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Employment Contracts

One benefit of union contract: Lawsuits must be filed fast


Here’s an upside to having a comprehensive collective-bargaining agreement: Employees who claim they were denied benefits they had been promised can’t sue under Ohio state contract law if the subject of the lawsuit is covered by the union contract.

OK to withhold commissions from employees who violate fiduciary obligations


The Texas Payday Act allows employees to sue for commissions earned but unpaid after termination. But that doesn’t mean that employees are always owed such commissions. If they violated their fiduciary duty to their employers by disclosing confidential information to a competitor, it’s legitimate to withhold pay.

Do you need a policy barring workers from forwarding e-mails to personal accounts?


By now, you should have an electronic communications policy and know to block computer access to newly terminated employees. But it’s also wise to prohibit current employees from forwarding e-mails from the company computer to their personal e-mail accounts outside the company.

Employment Contracts


HR Law 101: Some employers and employees choose to enter into an employment contract. Usually the worker is seeking job security, while the company wants to protect its trade secrets and sales territories. However, if you sign an employment contract, you may find that you’ve given away more than you bargained for …

Design restrictive agreements that protect you—and stick in court


Do you rely on restrictive agreements (also known as noncompete agreements) to prevent employees from working for the competition and stealing your customers? If so, now is a good time to make sure those agreements will stand up in court.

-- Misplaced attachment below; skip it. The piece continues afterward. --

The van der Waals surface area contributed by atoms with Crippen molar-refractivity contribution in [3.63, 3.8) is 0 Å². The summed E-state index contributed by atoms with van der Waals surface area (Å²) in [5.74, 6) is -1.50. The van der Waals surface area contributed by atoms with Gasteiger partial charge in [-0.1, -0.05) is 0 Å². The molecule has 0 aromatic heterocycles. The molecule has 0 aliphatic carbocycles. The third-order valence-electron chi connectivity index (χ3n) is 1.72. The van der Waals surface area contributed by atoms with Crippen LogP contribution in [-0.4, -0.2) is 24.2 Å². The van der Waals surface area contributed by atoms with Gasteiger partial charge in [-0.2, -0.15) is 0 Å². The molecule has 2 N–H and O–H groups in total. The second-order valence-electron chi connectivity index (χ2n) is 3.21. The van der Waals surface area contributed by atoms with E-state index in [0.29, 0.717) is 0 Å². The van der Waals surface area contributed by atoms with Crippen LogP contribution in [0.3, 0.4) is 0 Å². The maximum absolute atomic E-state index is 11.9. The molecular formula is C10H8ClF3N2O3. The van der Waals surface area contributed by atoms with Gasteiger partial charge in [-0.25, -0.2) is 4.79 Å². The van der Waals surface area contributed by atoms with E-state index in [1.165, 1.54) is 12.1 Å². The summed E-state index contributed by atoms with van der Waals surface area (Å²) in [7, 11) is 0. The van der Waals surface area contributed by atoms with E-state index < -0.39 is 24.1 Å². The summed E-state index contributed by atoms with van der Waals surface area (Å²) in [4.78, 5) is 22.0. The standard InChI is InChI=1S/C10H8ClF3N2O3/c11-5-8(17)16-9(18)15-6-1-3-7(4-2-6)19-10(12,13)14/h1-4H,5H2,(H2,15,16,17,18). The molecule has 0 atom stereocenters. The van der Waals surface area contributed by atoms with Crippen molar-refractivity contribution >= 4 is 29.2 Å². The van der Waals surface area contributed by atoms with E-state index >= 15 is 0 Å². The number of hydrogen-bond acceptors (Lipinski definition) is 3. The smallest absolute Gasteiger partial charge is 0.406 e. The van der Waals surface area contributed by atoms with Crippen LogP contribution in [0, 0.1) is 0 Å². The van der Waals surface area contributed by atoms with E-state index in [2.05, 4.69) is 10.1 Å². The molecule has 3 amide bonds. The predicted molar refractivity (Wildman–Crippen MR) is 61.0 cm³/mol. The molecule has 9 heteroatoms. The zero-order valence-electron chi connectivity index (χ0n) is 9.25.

A recent 11th Circuit Court of Appeals case, Proudfoot Consulting Co. v. Gordon, illustrates the obstacles and complexity that can trip up employers that take former employees to court.

How to ensure settlements are the last word: Ask lawyer to draft all agreements


The last thing you want after settling a discrimination or harassment complaint is for the case to rear its ugly head again. That’s why settlement agreements should include clear language releasing you—the employer—from any further liability. Your best bet: Have your attorney prepare all your settlement agreements to make sure they meet state and federal laws.

Review anti-discrimination practices to make sure they cover contract employees, too


Employers sometimes erroneously assume that employees working under a set-term employment contract don’t have any rights once the contract expires. That’s simply not true. In fact, refusing to entertain a contract renewal for a discriminatory reason can be the basis for an employee’s lawsuit.

Do you need a ‘no forwarding’ e-mail policy?


Here’s a potential electronic communications problem you may not have considered. An employee who forwards e-mail from a company computer and e-mail account to his personal address may end up using those e-mails later in litigation against the company. That’s one reason it makes sense to prohibit employees from forwarding e-mails to their personal e-mail accounts.

Double-check all commission agreements! You could be liable for more than you think


If you pay commissions under a written compensation plan that covers commissions earned only while the employee works for your company, be careful how you handle terminations—and discussion concerning payment of further commissions. In some circumstances, you could inadvertently create additional liability for unpaid commissions …

Are there alternatives to noncompete agreements?


Q. I have certain employees that I don’t want leaving my business to work for a competitor. I am leery about using a noncompetition agreement because I know that courts can be hostile toward them. I understand they can cost a lot of money in legal fees to enforce. Are there any alternatives for me to consider?